Like Maurice Sendak, Alastair Reid took children seriously while taking language playfully. I encourage you all to read more of his work. You can listen to the poet, with his slight Scottish burr, read several of his own poems for adults over at The Poetry Archive and at the Scottish Poetry Library

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Poetry Friday today is being hosted by Michelle at Today's Little Ditty. Head over there to see what other people have posted. And if you want to read my most recent post at Books Around the Table, click here.







Friday, October 10, 2014

Poetry Friday: Ahhhhhh....Home!

I am back from a long trip to Oaxaca - the entire month of September spent there, speaking Spanish, hearing Spanish, wandering through the city markets, wandering through the churches and plazas, wandering in general. I posted on August 29th, over at Books Around the Table, in anticipation of the trip, wondering whether Oaxaca would inspire me to write. After all, the stimulation of "all six senses" (taste, touch, smell, sight, sound - and wonder) is usually a good nudge toward creativity. Oaxaca certainly doesn't disappoint in terms of sensory excitement: Senses were stimulated. I think three photos (the tablecloth in our dining room, a pile of small rugs for sale in the market, a stack of tamales) say everything that needs to be said about textures, tastes and colors.






We heard the church bells ring every morning and afternoon, calling people to mass. We heard oompahs coming from tubas in parades going down our street. We watched giant puppets spinning and dancing at a church where a wedding party was just arriving, and we spent an evening watching and listening to danzon: couples swaying - with a surprising mix of formality and sensuality - to Cuban music. Wonderful.

Oddly, I did no writing at all - other than postcards to family. Having prepped all the sensory receptors, maybe I overloaded on stimulation. And maybe I just wanted to live in the moment, not processing everything through the greedy How-Can-I-Use-This side of my brain. It's not that I was feeling blocked. I just didn't want to write. I wanted to buy chiles and plantains and sesame seeds and grapes up at the market, and I wanted to toast them and grind them up with chocolate into  a delicious mole without thinking, "I'll write a poem about delicious mole."


I wanted to laugh with Teresa, the woman who worked cleaning up the Airbnb garden apartment we rented - she gave me mole-making and tamale-making lessons. I wanted to look at the power in her arms as she stirred and stirred and stirred the mole, and just luxuriate in that strength and be amazed by it, without putting my amazement to practical use in a poem.



But two weeks into the vacation, I found myself wanting to come home. I began to read G. K. Chesterton, whose writing is quintessentially English - precise prose about the chalk hills of Sussex. I began to fantasize about my green garden, with the leaves on the cherry and apple trees beginning to turn gold; as I walked in the Oaxacan sunshine - 80 degrees year-round -  I thought about the way Seattle's air would now be filled with an autumn chill. I wondered what was the matter with me - why couldn't I stay in the moment?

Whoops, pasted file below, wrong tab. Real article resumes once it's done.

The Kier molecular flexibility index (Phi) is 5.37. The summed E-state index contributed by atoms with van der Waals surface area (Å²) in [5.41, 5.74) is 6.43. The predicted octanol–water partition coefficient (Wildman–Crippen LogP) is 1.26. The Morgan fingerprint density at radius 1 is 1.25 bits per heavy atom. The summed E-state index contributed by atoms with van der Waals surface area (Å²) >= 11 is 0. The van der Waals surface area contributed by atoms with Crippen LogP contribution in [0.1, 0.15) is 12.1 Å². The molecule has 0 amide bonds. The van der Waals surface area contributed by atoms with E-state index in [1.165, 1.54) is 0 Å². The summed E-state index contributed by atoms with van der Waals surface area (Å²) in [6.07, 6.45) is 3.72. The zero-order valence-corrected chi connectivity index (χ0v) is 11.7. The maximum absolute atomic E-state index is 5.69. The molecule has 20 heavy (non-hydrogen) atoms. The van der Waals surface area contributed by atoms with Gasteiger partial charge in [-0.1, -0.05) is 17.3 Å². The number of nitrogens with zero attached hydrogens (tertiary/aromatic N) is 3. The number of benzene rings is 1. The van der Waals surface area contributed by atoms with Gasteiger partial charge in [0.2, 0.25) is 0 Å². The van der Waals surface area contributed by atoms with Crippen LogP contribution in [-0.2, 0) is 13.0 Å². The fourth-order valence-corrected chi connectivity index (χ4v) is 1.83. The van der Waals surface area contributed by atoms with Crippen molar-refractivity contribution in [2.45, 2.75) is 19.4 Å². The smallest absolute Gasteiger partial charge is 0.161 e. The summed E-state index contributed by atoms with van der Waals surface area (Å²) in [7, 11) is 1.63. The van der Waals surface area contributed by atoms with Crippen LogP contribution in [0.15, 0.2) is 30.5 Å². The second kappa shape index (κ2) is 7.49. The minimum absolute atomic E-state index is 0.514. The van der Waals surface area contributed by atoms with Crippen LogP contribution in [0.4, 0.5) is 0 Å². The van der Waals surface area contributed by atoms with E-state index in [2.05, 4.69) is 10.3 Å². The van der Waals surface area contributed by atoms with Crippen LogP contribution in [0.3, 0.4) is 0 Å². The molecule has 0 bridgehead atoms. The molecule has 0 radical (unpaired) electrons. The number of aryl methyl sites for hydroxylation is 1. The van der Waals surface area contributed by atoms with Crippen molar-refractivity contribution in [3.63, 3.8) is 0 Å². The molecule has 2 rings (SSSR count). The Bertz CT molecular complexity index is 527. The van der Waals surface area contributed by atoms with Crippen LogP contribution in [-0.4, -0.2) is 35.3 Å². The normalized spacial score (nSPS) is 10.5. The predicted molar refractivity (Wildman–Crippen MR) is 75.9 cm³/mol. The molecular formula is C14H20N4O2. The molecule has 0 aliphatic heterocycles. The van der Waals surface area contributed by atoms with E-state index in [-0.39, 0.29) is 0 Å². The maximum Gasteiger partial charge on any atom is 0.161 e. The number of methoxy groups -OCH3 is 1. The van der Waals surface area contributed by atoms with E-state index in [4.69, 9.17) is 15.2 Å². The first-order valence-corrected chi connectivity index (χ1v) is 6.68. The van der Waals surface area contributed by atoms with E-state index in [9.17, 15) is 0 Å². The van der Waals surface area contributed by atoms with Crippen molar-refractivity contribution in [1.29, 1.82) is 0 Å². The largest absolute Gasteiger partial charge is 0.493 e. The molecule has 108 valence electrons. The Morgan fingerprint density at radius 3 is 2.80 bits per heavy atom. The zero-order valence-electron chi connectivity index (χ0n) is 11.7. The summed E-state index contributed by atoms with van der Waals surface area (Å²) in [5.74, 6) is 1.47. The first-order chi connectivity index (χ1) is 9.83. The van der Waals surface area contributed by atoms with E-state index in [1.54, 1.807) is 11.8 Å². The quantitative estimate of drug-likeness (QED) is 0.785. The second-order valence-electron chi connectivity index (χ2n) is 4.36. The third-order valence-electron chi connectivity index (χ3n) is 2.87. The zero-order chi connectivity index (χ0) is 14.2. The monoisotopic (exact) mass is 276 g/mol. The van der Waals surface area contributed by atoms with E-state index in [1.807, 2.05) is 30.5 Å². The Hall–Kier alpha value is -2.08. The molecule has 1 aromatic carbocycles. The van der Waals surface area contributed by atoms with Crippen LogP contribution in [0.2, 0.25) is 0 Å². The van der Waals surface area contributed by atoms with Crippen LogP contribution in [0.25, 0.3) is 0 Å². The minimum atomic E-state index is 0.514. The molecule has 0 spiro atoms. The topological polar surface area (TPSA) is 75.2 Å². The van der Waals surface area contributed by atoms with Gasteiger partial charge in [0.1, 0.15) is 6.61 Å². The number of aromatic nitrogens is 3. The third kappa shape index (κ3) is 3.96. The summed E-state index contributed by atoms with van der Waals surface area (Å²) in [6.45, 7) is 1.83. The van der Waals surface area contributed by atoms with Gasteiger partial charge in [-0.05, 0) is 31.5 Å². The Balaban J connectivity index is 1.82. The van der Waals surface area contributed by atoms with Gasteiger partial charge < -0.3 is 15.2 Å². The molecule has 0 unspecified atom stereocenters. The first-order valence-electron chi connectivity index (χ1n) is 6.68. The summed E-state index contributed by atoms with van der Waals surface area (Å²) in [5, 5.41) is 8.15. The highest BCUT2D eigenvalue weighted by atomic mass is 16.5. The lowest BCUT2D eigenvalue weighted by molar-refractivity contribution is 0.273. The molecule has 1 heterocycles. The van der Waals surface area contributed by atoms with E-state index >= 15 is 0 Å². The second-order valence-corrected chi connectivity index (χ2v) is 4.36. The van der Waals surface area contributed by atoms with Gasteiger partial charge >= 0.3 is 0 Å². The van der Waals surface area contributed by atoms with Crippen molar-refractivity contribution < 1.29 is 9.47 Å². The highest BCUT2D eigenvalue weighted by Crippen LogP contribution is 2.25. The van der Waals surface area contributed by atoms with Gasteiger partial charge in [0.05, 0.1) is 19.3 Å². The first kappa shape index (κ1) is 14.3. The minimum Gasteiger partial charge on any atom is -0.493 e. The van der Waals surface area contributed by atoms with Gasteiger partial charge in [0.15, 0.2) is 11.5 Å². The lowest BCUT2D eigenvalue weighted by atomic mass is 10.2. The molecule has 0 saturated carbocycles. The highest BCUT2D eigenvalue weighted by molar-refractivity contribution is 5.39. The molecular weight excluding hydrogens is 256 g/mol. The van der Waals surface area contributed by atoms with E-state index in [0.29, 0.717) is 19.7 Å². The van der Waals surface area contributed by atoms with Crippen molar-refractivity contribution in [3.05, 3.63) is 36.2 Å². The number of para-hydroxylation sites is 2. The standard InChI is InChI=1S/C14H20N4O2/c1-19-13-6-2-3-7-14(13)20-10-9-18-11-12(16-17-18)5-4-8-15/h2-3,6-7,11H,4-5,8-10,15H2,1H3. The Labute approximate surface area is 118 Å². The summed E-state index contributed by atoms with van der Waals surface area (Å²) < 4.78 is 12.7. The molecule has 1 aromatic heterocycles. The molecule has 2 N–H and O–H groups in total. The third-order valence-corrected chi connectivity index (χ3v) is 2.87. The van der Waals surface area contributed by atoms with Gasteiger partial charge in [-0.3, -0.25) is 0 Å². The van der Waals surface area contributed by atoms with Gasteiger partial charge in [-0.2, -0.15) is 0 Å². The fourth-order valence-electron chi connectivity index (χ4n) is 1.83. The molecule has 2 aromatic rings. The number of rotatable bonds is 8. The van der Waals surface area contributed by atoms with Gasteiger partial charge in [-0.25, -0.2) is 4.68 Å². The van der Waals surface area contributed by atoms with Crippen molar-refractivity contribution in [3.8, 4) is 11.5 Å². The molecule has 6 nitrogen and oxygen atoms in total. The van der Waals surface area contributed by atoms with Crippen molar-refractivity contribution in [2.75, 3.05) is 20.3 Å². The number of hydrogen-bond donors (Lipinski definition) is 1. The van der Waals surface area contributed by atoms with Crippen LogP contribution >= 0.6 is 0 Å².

Missing home has a powerful, powerful pull on people. Or maybe I should just say "on me." It's part and parcel of any wanderlust drama I create. It sits just off stage, smiling at me, ready to interrupt any poetic soliloquy I conjure up. "Home," it whispers. Or, after thirty days, "Home," it shouts - I can't control the volume. The longer I stay away, the louder it gets.

I heard recently that a poem I submitted to Seattle's On the Bus series was accepted and will appear on buses (or maybe just one bus?) around town. The title? "Home."

There's a good chance I'm more creative when life is slightly less stimulating. A nice walk around the block might be all I need from time to time - a chance to reflect, but not time to take in more and more and more. Maybe a few months from now, I'll write something inspired by Oaxaca. But one thing I've been reminded of: The life of a wanderer is not for me. I do like a bit of adventure, short, sweet, and temporary. And I do like to drift - you know that feeling in a rowboat, when you put the oars down and the current takes you for awhile? Drifting like that is lovely. But when I drift, I like to stay within sight of the shore. I like to know that with a few strong strokes, I can turn the boat shoreward, and I love the sound of the boat's hull scraping slightly along the pebbles as it comes back to rest on the beach.
 

Ahhhh....Home!
My trip to Oaxaca helped me remember that I am at my most creative not while rowing, not while traveling, not while taking in what is new and strange - but while leaning with my back up against a log on a rocky Northwest beach. My gaze and my thoughts might eventually turn outward, but my body - the real, physical me  - needs the taste, smell, touch, sight, sound and wonder of home. Cherry trees turning gold, cold air, sturdy evergreens, a rocky cove, saltwater and logs and a shore - definitely a shore - to pull into.